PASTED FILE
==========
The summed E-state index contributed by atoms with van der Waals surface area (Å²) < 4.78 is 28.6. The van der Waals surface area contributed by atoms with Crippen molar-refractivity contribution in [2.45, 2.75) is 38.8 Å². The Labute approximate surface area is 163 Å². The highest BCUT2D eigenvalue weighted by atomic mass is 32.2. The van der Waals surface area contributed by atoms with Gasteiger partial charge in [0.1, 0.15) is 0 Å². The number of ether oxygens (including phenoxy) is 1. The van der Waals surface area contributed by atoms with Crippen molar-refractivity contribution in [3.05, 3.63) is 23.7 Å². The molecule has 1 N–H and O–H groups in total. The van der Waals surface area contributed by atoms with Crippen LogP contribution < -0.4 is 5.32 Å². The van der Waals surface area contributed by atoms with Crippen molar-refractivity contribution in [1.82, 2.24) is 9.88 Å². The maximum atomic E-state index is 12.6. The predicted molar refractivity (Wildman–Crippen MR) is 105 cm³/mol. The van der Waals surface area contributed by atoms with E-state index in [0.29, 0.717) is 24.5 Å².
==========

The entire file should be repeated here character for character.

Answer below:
The summed E-state index contributed by atoms with van der Waals surface area (Å²) < 4.78 is 28.6. The van der Waals surface area contributed by atoms with Crippen molar-refractivity contribution in [2.45, 2.75) is 38.8 Å². The Labute approximate surface area is 163 Å². The highest BCUT2D eigenvalue weighted by atomic mass is 32.2. The van der Waals surface area contributed by atoms with Gasteiger partial charge in [0.1, 0.15) is 0 Å². The number of ether oxygens (including phenoxy) is 1. The van der Waals surface area contributed by atoms with Crippen molar-refractivity contribution in [3.05, 3.63) is 23.7 Å². The molecule has 1 N–H and O–H groups in total. The van der Waals surface area contributed by atoms with Crippen LogP contribution < -0.4 is 5.32 Å². The van der Waals surface area contributed by atoms with Crippen molar-refractivity contribution in [1.82, 2.24) is 9.88 Å². The maximum atomic E-state index is 12.6. The predicted molar refractivity (Wildman–Crippen MR) is 105 cm³/mol. The van der Waals surface area contributed by atoms with E-state index in [0.29, 0.717) is 24.5 Å².